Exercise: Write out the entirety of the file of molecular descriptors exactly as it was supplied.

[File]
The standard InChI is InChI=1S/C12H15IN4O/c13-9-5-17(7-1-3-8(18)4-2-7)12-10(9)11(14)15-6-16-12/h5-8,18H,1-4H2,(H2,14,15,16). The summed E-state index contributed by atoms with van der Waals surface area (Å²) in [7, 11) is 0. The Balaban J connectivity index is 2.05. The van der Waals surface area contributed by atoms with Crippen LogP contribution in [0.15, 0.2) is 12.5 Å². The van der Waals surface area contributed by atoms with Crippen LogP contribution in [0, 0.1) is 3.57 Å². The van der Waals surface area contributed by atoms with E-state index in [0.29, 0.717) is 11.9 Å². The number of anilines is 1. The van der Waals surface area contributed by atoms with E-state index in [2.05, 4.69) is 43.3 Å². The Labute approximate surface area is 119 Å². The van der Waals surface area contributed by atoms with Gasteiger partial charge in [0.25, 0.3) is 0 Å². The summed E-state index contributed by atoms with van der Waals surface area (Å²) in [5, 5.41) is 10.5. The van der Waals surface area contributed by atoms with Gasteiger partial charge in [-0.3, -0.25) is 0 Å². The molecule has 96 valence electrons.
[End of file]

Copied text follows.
The standard InChI is InChI=1S/C12H15IN4O/c13-9-5-17(7-1-3-8(18)4-2-7)12-10(9)11(14)15-6-16-12/h5-8,18H,1-4H2,(H2,14,15,16). The summed E-state index contributed by atoms with van der Waals surface area (Å²) in [7, 11) is 0. The Balaban J connectivity index is 2.05. The van der Waals surface area contributed by atoms with Crippen LogP contribution in [0.15, 0.2) is 12.5 Å². The van der Waals surface area contributed by atoms with Crippen LogP contribution in [0, 0.1) is 3.57 Å². The van der Waals surface area contributed by atoms with E-state index in [0.29, 0.717) is 11.9 Å². The number of anilines is 1. The van der Waals surface area contributed by atoms with E-state index in [2.05, 4.69) is 43.3 Å². The Labute approximate surface area is 119 Å². The van der Waals surface area contributed by atoms with Gasteiger partial charge in [0.25, 0.3) is 0 Å². The summed E-state index contributed by atoms with van der Waals surface area (Å²) in [5, 5.41) is 10.5. The van der Waals surface area contributed by atoms with Gasteiger partial charge in [-0.3, -0.25) is 0 Å². The molecule has 96 valence electrons.